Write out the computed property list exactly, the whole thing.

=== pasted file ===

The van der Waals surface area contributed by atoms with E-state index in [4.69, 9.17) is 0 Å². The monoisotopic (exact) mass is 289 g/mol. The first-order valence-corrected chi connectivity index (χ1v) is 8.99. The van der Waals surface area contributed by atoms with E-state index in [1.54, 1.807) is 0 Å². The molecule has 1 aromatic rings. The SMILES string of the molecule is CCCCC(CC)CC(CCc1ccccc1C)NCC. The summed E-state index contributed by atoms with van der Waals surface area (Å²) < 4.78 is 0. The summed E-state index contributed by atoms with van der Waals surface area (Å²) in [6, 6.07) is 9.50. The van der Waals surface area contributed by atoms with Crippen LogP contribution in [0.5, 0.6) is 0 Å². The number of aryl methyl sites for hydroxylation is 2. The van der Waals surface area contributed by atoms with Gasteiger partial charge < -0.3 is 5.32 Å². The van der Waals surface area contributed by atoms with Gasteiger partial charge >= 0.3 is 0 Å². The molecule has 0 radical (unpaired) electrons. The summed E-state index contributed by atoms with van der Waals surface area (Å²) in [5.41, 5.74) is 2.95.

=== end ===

The van der Waals surface area contributed by atoms with E-state index in [4.69, 9.17) is 0 Å². The monoisotopic (exact) mass is 289 g/mol. The first-order valence-corrected chi connectivity index (χ1v) is 8.99. The van der Waals surface area contributed by atoms with E-state index in [1.54, 1.807) is 0 Å². The molecule has 1 aromatic rings. The SMILES string of the molecule is CCCCC(CC)CC(CCc1ccccc1C)NCC. The summed E-state index contributed by atoms with van der Waals surface area (Å²) < 4.78 is 0. The summed E-state index contributed by atoms with van der Waals surface area (Å²) in [6, 6.07) is 9.50. The van der Waals surface area contributed by atoms with Crippen LogP contribution in [0.5, 0.6) is 0 Å². The number of aryl methyl sites for hydroxylation is 2. The van der Waals surface area contributed by atoms with Gasteiger partial charge < -0.3 is 5.32 Å². The van der Waals surface area contributed by atoms with Gasteiger partial charge >= 0.3 is 0 Å². The molecule has 0 radical (unpaired) electrons. The summed E-state index contributed by atoms with van der Waals surface area (Å²) in [5.41, 5.74) is 2.95.